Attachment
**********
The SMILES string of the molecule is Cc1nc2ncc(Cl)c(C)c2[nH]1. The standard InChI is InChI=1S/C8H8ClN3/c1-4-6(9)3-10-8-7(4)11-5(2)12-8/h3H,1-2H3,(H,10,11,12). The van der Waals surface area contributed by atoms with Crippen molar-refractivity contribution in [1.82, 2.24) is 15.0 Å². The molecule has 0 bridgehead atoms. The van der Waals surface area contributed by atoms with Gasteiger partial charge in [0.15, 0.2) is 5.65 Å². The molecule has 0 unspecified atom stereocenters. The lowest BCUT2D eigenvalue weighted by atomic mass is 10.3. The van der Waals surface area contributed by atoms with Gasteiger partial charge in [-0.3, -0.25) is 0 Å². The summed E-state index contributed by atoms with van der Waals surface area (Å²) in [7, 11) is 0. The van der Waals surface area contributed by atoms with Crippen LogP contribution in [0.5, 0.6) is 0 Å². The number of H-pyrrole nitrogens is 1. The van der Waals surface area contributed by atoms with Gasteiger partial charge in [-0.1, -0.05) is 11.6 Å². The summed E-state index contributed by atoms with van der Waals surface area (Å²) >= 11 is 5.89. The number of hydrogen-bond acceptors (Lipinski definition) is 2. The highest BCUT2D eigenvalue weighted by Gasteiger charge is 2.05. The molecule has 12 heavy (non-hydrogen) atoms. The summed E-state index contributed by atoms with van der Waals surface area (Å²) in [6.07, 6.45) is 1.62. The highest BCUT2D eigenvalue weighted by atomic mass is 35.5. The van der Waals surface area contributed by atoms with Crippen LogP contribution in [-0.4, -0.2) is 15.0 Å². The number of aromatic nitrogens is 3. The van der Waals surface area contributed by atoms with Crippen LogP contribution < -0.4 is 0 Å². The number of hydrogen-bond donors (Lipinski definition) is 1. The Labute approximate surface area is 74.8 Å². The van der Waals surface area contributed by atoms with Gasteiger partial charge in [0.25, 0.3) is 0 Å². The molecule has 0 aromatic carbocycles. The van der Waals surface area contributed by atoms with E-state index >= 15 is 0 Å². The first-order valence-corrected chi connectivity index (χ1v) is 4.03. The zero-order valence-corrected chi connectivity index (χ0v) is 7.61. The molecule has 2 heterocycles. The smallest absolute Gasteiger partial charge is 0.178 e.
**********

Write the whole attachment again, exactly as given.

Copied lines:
The SMILES string of the molecule is Cc1nc2ncc(Cl)c(C)c2[nH]1. The standard InChI is InChI=1S/C8H8ClN3/c1-4-6(9)3-10-8-7(4)11-5(2)12-8/h3H,1-2H3,(H,10,11,12). The van der Waals surface area contributed by atoms with Crippen molar-refractivity contribution in [1.82, 2.24) is 15.0 Å². The molecule has 0 bridgehead atoms. The van der Waals surface area contributed by atoms with Gasteiger partial charge in [0.15, 0.2) is 5.65 Å². The molecule has 0 unspecified atom stereocenters. The lowest BCUT2D eigenvalue weighted by atomic mass is 10.3. The van der Waals surface area contributed by atoms with Gasteiger partial charge in [-0.3, -0.25) is 0 Å². The summed E-state index contributed by atoms with van der Waals surface area (Å²) in [7, 11) is 0. The van der Waals surface area contributed by atoms with Crippen LogP contribution in [0.5, 0.6) is 0 Å². The number of H-pyrrole nitrogens is 1. The van der Waals surface area contributed by atoms with Gasteiger partial charge in [-0.1, -0.05) is 11.6 Å². The summed E-state index contributed by atoms with van der Waals surface area (Å²) >= 11 is 5.89. The number of hydrogen-bond acceptors (Lipinski definition) is 2. The highest BCUT2D eigenvalue weighted by Gasteiger charge is 2.05. The molecule has 12 heavy (non-hydrogen) atoms. The summed E-state index contributed by atoms with van der Waals surface area (Å²) in [6.07, 6.45) is 1.62. The highest BCUT2D eigenvalue weighted by atomic mass is 35.5. The van der Waals surface area contributed by atoms with Crippen LogP contribution in [-0.4, -0.2) is 15.0 Å². The number of aromatic nitrogens is 3. The van der Waals surface area contributed by atoms with Crippen LogP contribution < -0.4 is 0 Å². The number of hydrogen-bond donors (Lipinski definition) is 1. The Labute approximate surface area is 74.8 Å². The van der Waals surface area contributed by atoms with Gasteiger partial charge in [0.25, 0.3) is 0 Å². The molecule has 0 aromatic carbocycles. The van der Waals surface area contributed by atoms with E-state index >= 15 is 0 Å². The first-order valence-corrected chi connectivity index (χ1v) is 4.03. The zero-order valence-corrected chi connectivity index (χ0v) is 7.61. The molecule has 2 heterocycles. The smallest absolute Gasteiger partial charge is 0.178 e.